Start your day here with a visit to the local tourism office. They’re so helpful when it comes to giving out information to visitors, and they’re one of the friendliest tourism offices I’ve ever visited!
If you fancy some Hungarian food, you can eat a Lángos for lunch in the town square. Since Subotica is only ten kilometers from Serbia’s border with Hungary, you’ll find a great mix of Serbian and Hungarian traditions on display.
Another Vojvodina gem, Sremski Karlovci is the best place to visit in Serbia if your goal is to get your wine tourism on. Full of wineries that serve the typical local reds, rosés, and whites, the actual star here is the bermet, a spiced wine whose recipe is a closely guarded town secret. Beloved by the Austro-Hungarian royalty, bermet was so popular at the beginning of the nineteenth century that it was even served on the Titanic!
There are other beautiful gems here, like the gorgeous town square and glamorous secondary school. You can spend an afternoon here, an entire day, or even relax here for a weekend, sipping bermet to your heart’s content!
A UNESCO World Heritage Site, Studenica Monastery is a historic Orthodox monastery overlooking a beautiful mountain valley in southern Serbia. Built in the twelfth century, it houses two churches. The larger and more famous is the Church of the Virgin, with the smaller church named the Church of the King.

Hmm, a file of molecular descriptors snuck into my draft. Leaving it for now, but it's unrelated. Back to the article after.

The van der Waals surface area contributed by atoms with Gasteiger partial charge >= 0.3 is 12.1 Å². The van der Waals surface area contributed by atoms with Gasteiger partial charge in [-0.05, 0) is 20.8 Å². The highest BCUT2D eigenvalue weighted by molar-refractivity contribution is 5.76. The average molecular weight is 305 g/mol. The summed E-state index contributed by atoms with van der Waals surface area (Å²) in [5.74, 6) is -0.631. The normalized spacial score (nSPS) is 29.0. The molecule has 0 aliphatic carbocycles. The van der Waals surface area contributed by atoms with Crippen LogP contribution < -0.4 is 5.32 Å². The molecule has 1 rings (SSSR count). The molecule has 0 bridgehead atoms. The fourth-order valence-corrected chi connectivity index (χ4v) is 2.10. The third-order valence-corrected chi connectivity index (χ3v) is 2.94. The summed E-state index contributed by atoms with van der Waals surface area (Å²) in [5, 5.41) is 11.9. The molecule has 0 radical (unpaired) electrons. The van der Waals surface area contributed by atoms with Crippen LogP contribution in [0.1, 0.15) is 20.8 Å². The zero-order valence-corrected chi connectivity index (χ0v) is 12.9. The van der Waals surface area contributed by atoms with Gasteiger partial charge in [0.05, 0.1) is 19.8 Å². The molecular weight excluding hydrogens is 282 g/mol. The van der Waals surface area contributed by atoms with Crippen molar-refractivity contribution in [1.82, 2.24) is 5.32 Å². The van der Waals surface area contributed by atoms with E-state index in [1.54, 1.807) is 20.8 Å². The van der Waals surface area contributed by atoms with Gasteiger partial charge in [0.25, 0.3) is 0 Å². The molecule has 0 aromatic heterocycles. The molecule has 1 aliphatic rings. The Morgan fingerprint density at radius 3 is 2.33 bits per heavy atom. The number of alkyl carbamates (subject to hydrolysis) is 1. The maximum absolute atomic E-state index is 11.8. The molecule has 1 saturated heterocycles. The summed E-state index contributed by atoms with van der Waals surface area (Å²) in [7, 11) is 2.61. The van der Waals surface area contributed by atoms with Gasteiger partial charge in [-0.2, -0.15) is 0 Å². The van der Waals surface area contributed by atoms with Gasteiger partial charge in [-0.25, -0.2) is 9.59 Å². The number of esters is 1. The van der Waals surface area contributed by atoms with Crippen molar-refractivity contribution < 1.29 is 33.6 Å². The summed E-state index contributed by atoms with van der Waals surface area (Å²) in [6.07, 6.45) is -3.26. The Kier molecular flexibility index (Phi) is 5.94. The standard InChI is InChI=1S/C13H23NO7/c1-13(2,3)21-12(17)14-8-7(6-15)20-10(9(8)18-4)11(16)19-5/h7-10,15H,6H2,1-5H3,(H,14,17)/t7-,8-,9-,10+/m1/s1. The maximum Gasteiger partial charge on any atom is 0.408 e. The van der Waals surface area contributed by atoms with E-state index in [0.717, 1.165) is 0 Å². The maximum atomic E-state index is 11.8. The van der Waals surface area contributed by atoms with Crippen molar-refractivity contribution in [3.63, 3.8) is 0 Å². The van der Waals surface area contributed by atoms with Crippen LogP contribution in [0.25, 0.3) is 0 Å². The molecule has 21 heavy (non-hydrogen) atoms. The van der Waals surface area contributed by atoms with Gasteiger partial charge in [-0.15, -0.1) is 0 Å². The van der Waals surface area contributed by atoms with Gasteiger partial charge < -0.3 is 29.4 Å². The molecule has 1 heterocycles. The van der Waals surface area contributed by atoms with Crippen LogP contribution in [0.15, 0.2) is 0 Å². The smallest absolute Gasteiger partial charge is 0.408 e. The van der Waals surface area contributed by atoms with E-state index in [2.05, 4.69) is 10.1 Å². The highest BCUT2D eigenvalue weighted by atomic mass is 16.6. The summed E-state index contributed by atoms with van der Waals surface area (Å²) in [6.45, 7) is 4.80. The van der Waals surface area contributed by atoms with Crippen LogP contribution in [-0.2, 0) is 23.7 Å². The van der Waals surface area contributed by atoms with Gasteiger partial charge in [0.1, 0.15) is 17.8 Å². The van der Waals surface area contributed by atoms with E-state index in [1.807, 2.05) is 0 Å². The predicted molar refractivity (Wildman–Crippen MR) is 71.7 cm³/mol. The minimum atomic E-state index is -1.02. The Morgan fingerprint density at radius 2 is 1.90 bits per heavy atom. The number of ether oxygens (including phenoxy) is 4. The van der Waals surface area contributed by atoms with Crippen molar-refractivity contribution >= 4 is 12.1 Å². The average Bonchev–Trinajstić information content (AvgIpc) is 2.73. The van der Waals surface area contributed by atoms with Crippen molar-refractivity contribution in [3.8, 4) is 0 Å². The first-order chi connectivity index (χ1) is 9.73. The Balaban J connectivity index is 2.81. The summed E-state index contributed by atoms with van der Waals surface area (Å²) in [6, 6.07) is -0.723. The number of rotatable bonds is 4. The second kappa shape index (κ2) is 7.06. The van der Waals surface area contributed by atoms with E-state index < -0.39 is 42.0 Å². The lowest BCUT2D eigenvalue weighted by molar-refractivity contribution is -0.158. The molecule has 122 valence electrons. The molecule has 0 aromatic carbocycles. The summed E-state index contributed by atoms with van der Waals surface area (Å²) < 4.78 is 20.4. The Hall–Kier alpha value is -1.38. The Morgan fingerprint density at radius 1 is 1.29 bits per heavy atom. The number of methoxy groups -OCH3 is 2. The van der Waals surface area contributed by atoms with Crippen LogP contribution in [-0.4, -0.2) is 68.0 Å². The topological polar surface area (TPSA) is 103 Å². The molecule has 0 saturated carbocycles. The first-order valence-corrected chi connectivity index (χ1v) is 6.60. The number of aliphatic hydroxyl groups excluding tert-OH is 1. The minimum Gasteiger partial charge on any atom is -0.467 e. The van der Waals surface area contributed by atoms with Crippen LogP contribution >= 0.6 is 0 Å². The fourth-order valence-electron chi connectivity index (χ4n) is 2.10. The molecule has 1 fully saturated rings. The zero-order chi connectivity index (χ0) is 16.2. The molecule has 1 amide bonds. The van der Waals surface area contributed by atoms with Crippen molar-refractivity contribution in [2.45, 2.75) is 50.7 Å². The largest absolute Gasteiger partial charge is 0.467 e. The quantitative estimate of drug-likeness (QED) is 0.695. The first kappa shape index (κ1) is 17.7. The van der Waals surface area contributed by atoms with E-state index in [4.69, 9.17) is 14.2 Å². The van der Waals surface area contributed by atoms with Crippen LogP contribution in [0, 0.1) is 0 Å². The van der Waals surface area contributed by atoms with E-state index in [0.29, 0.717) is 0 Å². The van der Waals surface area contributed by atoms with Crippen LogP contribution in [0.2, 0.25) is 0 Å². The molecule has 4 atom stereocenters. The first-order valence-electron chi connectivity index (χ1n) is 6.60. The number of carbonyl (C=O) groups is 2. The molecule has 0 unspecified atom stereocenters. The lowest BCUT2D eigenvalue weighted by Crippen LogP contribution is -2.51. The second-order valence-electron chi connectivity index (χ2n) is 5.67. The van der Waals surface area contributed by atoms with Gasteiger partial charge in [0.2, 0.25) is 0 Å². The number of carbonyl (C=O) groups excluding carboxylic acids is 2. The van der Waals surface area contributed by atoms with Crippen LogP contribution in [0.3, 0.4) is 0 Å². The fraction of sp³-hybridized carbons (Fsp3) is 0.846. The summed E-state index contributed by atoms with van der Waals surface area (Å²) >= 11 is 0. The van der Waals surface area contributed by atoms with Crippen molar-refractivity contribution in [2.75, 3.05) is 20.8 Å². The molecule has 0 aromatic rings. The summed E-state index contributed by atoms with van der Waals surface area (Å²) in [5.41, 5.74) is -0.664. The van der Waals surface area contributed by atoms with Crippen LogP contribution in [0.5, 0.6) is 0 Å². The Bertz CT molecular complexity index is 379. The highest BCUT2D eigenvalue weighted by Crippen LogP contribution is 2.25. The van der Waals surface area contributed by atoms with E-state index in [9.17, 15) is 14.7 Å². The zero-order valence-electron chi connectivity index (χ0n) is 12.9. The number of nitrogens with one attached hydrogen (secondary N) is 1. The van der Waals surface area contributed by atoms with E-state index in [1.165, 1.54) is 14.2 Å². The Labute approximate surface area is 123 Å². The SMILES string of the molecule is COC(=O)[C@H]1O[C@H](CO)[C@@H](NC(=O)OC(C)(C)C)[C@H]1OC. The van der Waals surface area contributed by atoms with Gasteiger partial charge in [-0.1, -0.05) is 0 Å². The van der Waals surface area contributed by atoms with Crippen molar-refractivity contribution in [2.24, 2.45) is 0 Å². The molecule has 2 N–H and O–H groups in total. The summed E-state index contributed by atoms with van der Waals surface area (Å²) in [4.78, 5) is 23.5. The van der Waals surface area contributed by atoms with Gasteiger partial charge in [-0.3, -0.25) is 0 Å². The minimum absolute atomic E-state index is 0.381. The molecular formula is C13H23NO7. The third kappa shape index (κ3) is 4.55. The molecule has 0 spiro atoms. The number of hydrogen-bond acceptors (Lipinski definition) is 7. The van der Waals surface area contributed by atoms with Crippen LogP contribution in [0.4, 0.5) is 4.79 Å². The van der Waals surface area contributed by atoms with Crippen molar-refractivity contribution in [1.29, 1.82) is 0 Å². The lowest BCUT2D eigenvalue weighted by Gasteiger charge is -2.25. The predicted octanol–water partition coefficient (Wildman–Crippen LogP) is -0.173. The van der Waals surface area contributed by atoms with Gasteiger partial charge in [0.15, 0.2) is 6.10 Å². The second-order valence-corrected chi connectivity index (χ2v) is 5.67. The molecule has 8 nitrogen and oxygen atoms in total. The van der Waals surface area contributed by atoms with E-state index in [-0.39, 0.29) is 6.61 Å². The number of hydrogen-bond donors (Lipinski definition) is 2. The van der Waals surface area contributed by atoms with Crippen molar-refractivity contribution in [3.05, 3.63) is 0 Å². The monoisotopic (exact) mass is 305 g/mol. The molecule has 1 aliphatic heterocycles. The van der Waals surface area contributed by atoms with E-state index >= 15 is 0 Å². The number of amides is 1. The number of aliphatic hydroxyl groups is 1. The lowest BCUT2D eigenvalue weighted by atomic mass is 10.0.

Inside you’ll find stunning thirteenth and fourteenth-century frescoes, in the typical blue Byzantine style that can be found from Cyprus to Armenia to the Balkans. Stefan Nemanja, the monastery’s founder and the first ruler of the medieval Serbian state, is buried here.
Devil’s Town, or Djavolja Varoš in Serbian, is a naturally occurring rock formation on Mount Radan in southern Serbia near the town of Kuršumlija. There are over two hundred of these rock columns, which range from two to fifteen meters tall with strange stone “caps” at their tops.
The legend is that these are wedding guests who were turned into petrified stone for refusing the Devil’s orders to wed a brother and sister. George R.R. Martin would be proud.
One of the best places to visit Roman ruins in Serbia, Gamzigrad-Romuliana is designated as a UNESCO World Heritage Site. According to UNESCO: